The foot indentation 82 is placed between ice chest 154 and ice chest 170. Ice chest 170 may also be used to accommodate the oarsman. Ice chest 170 has a similar configuration as that of ice chest 154 and is received by the rectangular indentation 90 in the same manner as ice chest 154 is received by the indentation 72. As stated previously, the raft of the present invention is symmetrical. Importantly, it can be seen that the foot indentation 82 includes twenty degree bevelled angled portions 172 extending through the depth of the central portion 18. These bevelled portions 172 are angled at twenty degrees from the vertical. A plate 174 may be placed at the bottom of the foot indentation 82. The angled portions of the bevelled area 172 of foot indentation 82 are arranged so as to comfortably accommodate the feet of an oarsman. For additional leverage, the oarsman may desire to place his feet upon the bevelled surfaces 172 so as to gain additional leverage upon the oars.
It can also be seen that a smaller ice cooler 180 is received by the circular indentation 92 at the other end of raft 10. Water cooler 180 has a cylindrical shape that fits flush within the circular area 182 of circular indentation 92.
In FIG. 3, the configuration of the spar tube 200 of the present invention is shown. For the joining of the pontoons 12 and 14 together, a spar tube opening is molded through the width of the pontoons 12 and 14. In particular, this spar tube opening 200 is a tubular opening that is in alignment across both of the pontoons. During the molding process, a steel rod is utilized so as to form this tubular opening 200. A spar tube 202 is then fitted into the spar tube opening 200 so as to extend across the width of the raft 10. The spar tube is a rigid member having a diameter smaller than the inner diameter of the spar tube opening 200. For strength and stability it is desirable to keep the clearance between the spar tube opening 200 and the spar tube 202 as small as possible. After assembly, a spar cap is threadedly connected to the ends of the spar tubes so as to join the pontoons 12 and 14 together.
An alignment pin 203 is shown in FIG. 3 at the forward and rearward portions of the river raft 10. The alignment pin is provided so as to stabilize the structure of the river raft 10 at the forward and rearward portions of the river raft. The alignment pin 203 is located in the middle of the deck. Alignment pin 203 is a steel tube that fits into formed openings in the body of the river raft 10.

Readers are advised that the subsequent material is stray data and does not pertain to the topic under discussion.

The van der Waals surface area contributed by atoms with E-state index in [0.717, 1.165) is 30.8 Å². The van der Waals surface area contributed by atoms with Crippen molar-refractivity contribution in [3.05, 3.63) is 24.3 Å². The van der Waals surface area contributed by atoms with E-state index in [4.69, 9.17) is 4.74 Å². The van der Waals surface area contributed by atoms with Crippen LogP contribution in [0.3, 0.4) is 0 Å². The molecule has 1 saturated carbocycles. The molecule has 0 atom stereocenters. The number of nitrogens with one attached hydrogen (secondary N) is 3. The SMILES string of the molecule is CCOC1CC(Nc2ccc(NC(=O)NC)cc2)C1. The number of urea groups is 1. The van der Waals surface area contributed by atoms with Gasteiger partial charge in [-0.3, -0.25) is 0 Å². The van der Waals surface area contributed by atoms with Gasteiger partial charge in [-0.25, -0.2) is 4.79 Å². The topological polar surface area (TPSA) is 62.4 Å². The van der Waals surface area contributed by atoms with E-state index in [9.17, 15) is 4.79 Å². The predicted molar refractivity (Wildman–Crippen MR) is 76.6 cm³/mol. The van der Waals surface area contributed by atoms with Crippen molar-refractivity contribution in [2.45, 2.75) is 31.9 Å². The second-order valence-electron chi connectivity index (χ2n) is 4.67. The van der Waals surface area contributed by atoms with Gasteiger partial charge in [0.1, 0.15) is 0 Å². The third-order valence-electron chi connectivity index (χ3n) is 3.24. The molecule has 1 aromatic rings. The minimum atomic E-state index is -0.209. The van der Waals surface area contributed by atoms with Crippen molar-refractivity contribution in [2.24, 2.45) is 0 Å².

FIG. 4 is a frontal view of the raft 10 of the present invention. In FIG. 4, the shape of the seat hatch 34 is particularly illustrated. Also, the cover 40 which is threadedly connected to the saddle 34 is illustrated. Access to the interior of saddle 34 may be achieved by unscrewing the cover 40, in a manual fashion, from the saddle 34. As such, access to storage space may be maintained even during the rafting activity. The interior of saddle 34 may be utilized to receive the camera equipment of passengers, or other items.
As can be seen, the central portion 18 shows the arrangement of the cross-hatch end 62. It can be seen that the central portion 18 has a relatively narrow depth in comparison with the depth of pontoons 12 and 14. In operation, the water of the river will run between the pontoons 12 and 14. Further in FIG. 4, the water cooler 180 and the ice chest 170 are illustrated as received by the central portion 18 of raft 10. The arcuate shape of the spray deflector 26 is particularly illustrated. This arcuate shape of spray deflector 26 prevents a great portion of the waves from striking the passengers on board the raft 10.
FIG. 5 is a cross-sectional view of the raft 10 of the present invention. In particular, the shape of the material used for pontoons 12 and 14 is illustrated. Pontoons 12 and 14 are made of a roto-molded, multidump cross-linked polyethylene material. The roto-molding process allows the symmetrical shape of the pontoons 12 and 14 of the present invention to be achieved. Initially, the plastic is blown into the mold. The mold is then spun so that a heavy dense layer forms the skin (or outer layer) 220. The heavy dense outer layer 220 is adjacent a foam middle layer 222. The inner layer 224 is also formed of the solid dense plastic material of the outer layer 220. The inner layer 222 is integrally interposed between the outer layer 220 and the inner layer 224. It is important to maintain a heavy dense outer layer 220 to prevent damage to the pontoons 12 and 14 during river travel. It is also important to have a heavy dense inner layer 224 so as to prevent damage to the pontoons 12 and 14 from the stowage of gear within the hollow interior 226 of each of the pontoons. In operation, the hollow interior 226 may be used to receive gear, air bags, flotation equipment, and other vital items.
The oar stand hatch 50 is shown as received by the top surface 150 of the raft 10. The oar stand hatch 50 may be bolted or otherwise connected, in water-tight relation, about opening 228. When the raft is not in operation, the oar stand 54 may be inverted such that the stand is received by the hollow interior 226 of the pontoons 12 and 14. The bottom surface of the hatch plate 52 will then be facing upwardly and form the top surface of the stowed raft 10. In the preferred embodiment of the present invention, the oar stand hatch 50 is placed such that the bottom of the hatch abuts the spar tubes running through the raft. This abutment relationship provides greater stability for the oar stand hatch. The spar tubes will provide better support for the oar stand hatch and the stresses and forces placed upon the oar stand hatch by the rowing of the raft.